part two of "Full of CREP"

For the most part, I abandon the worksheets.  We breeze through them quickly and then I break students up into small groups to discuss the question, "What are the elements of a good career?"  The brainstorm turns out to be incredibly specific with a few groups simply writing down names of careers.  Perhaps I should have modeled it first.

I then present career philosophies
  • Vocational: based upon one's identity, beliefs and values.  It's the notion that who you are guides what you do (a sense of calling to it)
  • Hedonist: find a job that is enjoyable, fun or pleasurable.  
  • Economic: a job is based upon money.  The higher the pay, the better the job.  
  • Recognition: the best job is one where a person will receive honor, recognition, fame or accolades. 
  • Humanitarian: here the idea is to make a difference in the lives of others
Students engage in a debate about the merits of each and the question of whether someone can truly pursue multiple career philosophies and find contentment.  Afterward, as they break into small groups again to do a pros and cons chart, a student pulls me aside.

"If there are all these reasons for having a career and our school wants to get us job-ready in the future, why are we only following the economic philosophy?  Why don't we make a difference as a school?  Why don't we talk about identity and values and beliefs?"

"Some people don't think that's important.  They see it as fluff.  Shouldn't we pursue the core knowledge?"

He responds, "It seems like answering the question of why we work a job would be at the core of all of our knowledge."

As the students work on an individual assignment describing their own career philosophy, I hear shouting from Mr. Brown's classroom.

"Faster, I say!  It's not about quality!  It's numbers! It's data! We need to win this race! It's a race to the top, I tell you! And our company will not have any losers being left behind!"

"But Mr. Brown, the work is looking sloppy and everything we do looks identical!"

"Welcome to the edu-factory," he responds.

Students are in an assembly line filling out one line a piece on each of their worksheets.  On the sideline are students who want a piece of the grade as well.  "You sir, do you want to work in this edu-factory?  I'll pay you a C for the work.  Right now you're failing.  Take a C!"

The child simply nods.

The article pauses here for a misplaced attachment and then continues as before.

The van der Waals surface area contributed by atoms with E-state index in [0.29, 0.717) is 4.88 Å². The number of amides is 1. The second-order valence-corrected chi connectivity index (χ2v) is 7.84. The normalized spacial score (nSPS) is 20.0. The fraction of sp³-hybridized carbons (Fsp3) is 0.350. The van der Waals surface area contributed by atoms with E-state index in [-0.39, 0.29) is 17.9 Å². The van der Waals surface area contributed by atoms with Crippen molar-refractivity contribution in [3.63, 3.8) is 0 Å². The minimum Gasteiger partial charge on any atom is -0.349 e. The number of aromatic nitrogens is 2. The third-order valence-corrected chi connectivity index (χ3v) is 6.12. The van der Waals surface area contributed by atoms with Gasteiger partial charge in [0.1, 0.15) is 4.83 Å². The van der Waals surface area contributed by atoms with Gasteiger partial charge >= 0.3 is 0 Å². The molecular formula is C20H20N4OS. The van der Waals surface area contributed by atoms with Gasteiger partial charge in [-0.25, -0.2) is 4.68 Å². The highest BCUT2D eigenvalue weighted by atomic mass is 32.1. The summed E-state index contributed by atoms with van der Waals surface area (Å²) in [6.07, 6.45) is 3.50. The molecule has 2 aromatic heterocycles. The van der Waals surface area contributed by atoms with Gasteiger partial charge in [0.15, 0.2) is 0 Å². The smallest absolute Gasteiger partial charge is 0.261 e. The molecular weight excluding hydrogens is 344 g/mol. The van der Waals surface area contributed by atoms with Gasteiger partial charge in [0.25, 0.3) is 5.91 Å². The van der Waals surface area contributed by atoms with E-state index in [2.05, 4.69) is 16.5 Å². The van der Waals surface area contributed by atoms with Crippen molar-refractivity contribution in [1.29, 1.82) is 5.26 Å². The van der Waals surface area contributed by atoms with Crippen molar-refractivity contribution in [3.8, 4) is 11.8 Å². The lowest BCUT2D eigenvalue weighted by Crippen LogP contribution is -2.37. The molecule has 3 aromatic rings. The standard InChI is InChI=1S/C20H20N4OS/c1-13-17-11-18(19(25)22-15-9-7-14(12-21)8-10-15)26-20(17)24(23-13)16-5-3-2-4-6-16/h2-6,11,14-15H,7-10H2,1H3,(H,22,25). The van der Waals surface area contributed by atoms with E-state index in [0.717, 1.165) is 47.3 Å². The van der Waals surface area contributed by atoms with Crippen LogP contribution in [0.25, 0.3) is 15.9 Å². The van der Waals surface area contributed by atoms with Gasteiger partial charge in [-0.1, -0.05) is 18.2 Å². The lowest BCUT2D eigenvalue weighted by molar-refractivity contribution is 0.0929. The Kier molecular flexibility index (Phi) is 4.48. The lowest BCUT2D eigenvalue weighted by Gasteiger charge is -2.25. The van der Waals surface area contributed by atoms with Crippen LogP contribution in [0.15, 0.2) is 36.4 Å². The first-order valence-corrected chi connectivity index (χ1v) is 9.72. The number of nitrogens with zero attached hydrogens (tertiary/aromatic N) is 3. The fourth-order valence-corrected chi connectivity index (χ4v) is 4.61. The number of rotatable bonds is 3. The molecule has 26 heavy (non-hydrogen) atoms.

"Alright, everybody, your grade is now a C! We only have so many points to spread around.  But we can now hire two new workers."

A child volunteers to work for a D and Mr. Brown fires another worker who refuses a C.  Finally, two more workers begin to whisper to one another.  "We quit.  We'll fail this unit if we need to."

This leads to a chain reaction as the students begin to go on strike.  As my students discuss career philosophies, his students talk about unions and free markets, wages and fairness and eventually meander into why one would work a job.

Neither of us taught the same lesson.  I might steal his idea next year and I know he plans to use my career philosophies tomorrow.  We share.  That's the idea of "common" knowledge and "common" standards.  It's horizontal.  Our paper and pencil "integration" is natural and fluid and based upon our own expertise.

Give us a program and we'll be programmed.  Give us worksheets and our work will be full of sheet.  The results will be uniform, but we'll miss the chance to be innovative.  Give us a chance to develop our own lessons and give us the freedom to share what has worked and we'll grow together.  The best professional development happens over a pint, not in a crowded library.

1 comment:

  1. "The best professional development happens over a pint, not in a crowded library."

    What a lovely saying. I'm going to steal it. And actually, at the next conference I run I'm going to see if we can set up a coffee bar. I know we can't set up a bar-bar... but. Hmm.

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